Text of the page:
Some post-Question Time clarifications

For those of you who seem intent on getting the wrong end of the stick . . .

I'm not sure which I enjoyed more – appearing on BBC1's Question Time last night or following the Twittersphere's reaction to it as the show went out at 10.35pm. Once again, it seems, I am the Marmite panellist – people either loved me or hated me. (From the tweets, it seems as if the "lovers" edged out the "haters" – phew!)

And I was amused to get – almost at the same time – tweets/texts/emails of the "We're so proud of you for sticking up for Muslims" variety and tweets/texts/emails of the "You're just an evil extremist Islamist" variety; tweets/texts/emails of the "Great to see an articulate lefty" variety and tweets/texts/emails of the "You're an embarrassment to the left" variety. Hilarious.

Question Time is a fun show to do but I'd be the first to admit that it doesn't lend itself to nuance or depth and doesn't allow panellists enough time to unpack their views and opinions in any detail. There's been some confusion on Twitter, and in the texts and emails, about the various views that I expressed and positions that I took – and, of course, some of the confusion is a result of the deliberate misrepresentation and distortion of my views by my critics on the right. So I thought I'd take this opportunity, like last time, to offer some brief post-QT clarifications:

1) On prisoner voting: I don't support giving every prisoner the right to vote but I am opposed to a blanket ban. It might be considered right, proper and proportionate to strip serious criminals – murderers, rapists, paedophiles, armed robbers, etc – of their right to vote but the vast majority of prisoners in this country are not serious criminals. On what basis can it be said to be proportionate to remove the right to vote from a shoplifter or a drug offender or someone who has breached the terms of their Asbo? And this is not some odd or extreme position. Italy, Malta and Poland, for example, ban only those deemed to have committed serious crimes from exercising their right to vote. In Greece, anyone sentenced to life receives a permanent voting ban. Let's be clear: I'm not advocating giving killers such as John Hirst the right to vote in prison – and nor was the European Court, despite Douglas Murray's factually inaccurate claim to the contrary on the programme last night.

2) On multiculturalism: I didn't equate David Cameron with the EDL or "smear" him, as Tim Montgomerie and others have claimed. I pointed out that the English Defence League and the French National Front welcomed Cameron's remarks (and that even the BNP's Nick Griffin, while also welcoming the comments, pointed out the "provocative" timing of the speech in Munich, given events back home in Luton). Am I expected to ignore their comments? As a member of an ethnic minority, should I not be bothered that far-right racists who wish me and my family harm are claiming the PM's speech – or, at the very minimum, the media spin around it – as a vindication of their views/opinions? Am I supposed to pretend that politicians never "dog-whistle"? (For more on my views on Cameron's speech, see my column in this week's New Statesman.)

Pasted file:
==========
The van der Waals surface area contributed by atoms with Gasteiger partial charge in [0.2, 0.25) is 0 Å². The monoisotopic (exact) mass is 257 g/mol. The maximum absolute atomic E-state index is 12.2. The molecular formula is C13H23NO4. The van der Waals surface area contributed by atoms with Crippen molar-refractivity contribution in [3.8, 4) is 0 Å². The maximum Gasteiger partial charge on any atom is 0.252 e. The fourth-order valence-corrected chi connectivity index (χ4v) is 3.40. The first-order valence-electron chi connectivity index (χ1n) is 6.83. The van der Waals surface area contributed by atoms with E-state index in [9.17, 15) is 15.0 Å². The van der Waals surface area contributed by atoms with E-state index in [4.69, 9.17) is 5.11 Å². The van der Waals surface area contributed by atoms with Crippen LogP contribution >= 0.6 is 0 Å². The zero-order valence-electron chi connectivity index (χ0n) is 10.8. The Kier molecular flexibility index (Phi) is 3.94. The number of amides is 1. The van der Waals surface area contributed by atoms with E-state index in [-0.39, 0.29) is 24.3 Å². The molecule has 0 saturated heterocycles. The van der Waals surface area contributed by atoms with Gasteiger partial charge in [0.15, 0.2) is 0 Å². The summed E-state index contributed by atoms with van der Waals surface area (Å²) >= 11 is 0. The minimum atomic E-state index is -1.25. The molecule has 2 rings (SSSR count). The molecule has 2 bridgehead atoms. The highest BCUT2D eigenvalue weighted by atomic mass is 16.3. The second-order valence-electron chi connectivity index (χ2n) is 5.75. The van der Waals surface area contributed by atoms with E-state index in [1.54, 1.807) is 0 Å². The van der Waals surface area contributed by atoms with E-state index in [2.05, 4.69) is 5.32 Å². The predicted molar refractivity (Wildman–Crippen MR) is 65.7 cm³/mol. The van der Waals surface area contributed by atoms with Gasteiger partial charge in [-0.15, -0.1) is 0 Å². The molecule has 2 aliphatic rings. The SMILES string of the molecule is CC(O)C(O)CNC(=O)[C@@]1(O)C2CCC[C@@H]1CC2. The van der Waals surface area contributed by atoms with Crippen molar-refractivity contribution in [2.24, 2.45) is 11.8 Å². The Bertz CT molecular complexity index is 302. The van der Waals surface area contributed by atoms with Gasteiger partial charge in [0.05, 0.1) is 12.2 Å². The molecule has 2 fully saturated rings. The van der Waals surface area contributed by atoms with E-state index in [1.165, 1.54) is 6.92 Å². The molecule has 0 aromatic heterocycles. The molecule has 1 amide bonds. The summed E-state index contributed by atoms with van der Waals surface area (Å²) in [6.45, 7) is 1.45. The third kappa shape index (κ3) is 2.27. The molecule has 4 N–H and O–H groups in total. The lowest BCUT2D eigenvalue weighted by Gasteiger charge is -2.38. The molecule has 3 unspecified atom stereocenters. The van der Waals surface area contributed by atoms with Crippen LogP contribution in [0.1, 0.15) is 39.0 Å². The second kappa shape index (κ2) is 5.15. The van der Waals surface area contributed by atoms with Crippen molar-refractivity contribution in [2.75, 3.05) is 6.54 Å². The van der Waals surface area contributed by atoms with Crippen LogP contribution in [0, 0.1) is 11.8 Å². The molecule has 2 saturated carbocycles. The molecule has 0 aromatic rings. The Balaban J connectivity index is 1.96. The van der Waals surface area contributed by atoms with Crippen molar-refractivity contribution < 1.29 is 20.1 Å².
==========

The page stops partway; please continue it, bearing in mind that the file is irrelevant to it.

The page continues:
As for the "forced marriages" issue, which the oddball right-wing blogger "Archbishop Cranmer" seems to have seized upon in his rambling blog post this morning, I didn't say there weren't any forced marriages in the UK or that forced marriages were a "myth" – I pointed out that it was ridiculous for Murray to pretend (a) that multiculturalism is responsible for forced marriages and (b) that I've yet to come across a single politician, community leader or religious spokesman who defends forced marriages or excuses them on the basis of "multiculturalism". It is just ridiculous and dishonest to make such a claim. "Cranmer", who constructed his entire blog post on the basis of something I didn't say, says my "ignorance is astonishing"; I find his inability to understand simple English "astonishing". He really should pay attention.

3) On Egypt: There is no inconsistency to supporting the popular and peaceful uprisings in Tunisia and Egypt while opposing the Anglo-American military intervention in Iraq. Arabs should be allowed to choose their own leaders and decide their own destiny; the west should neither prop up the despotic dictators in the Middle East – as we did with Saddam Hussein (until 1990) and Hosni Mubarak (until last week) – nor set out to remove them through "shock and awe" – as we did in Iraq, without UN backing and with bloody consequences.

4) On the "big society": I was amazed that Francis Maude could pretend that the draconian cuts to spending on charities and voluntary groups could be avoided if councils reduced their "costs" and "overheads". Conservative ministers have made some pretty disingenuous claims in recent weeks but this one takes the biscuit. The fact is that councils, which are having to make unprecedented and front-loaded cuts to their budgets of roughly 27 per cent over the next four years, "made savings of more than £3n between 2005 and 2008 and a further £1.7bn in 2008-2009. In 2009-2010 councils made efficiency savings of more than £4.8m every day." As David Cameron himself admitted, in opposition (on 8 September 2009): "Local government is officially the most efficient part of the public sector." He added: "Councils achieve well in excess of the sector's spending review targets, beating central government savings by a country mile." And much ink has been spilled in the tabloid press about "fat-cat" local council bosses but a "reduction in the chief executive pay bill of 50 per cent would only yield 0.35 per cent of the savings needed to fill the £6.5bn funding gap for 2011-2012, and equates to only 0.05 per cent of total employee expenditure". Bad luck, Francis.

Mehdi Hasan is a contributing writer for the New Statesman and the co-author of Ed: The Milibands and the Making of a Labour Leader. He was the New Statesman's senior editor (politics) from 2009-12.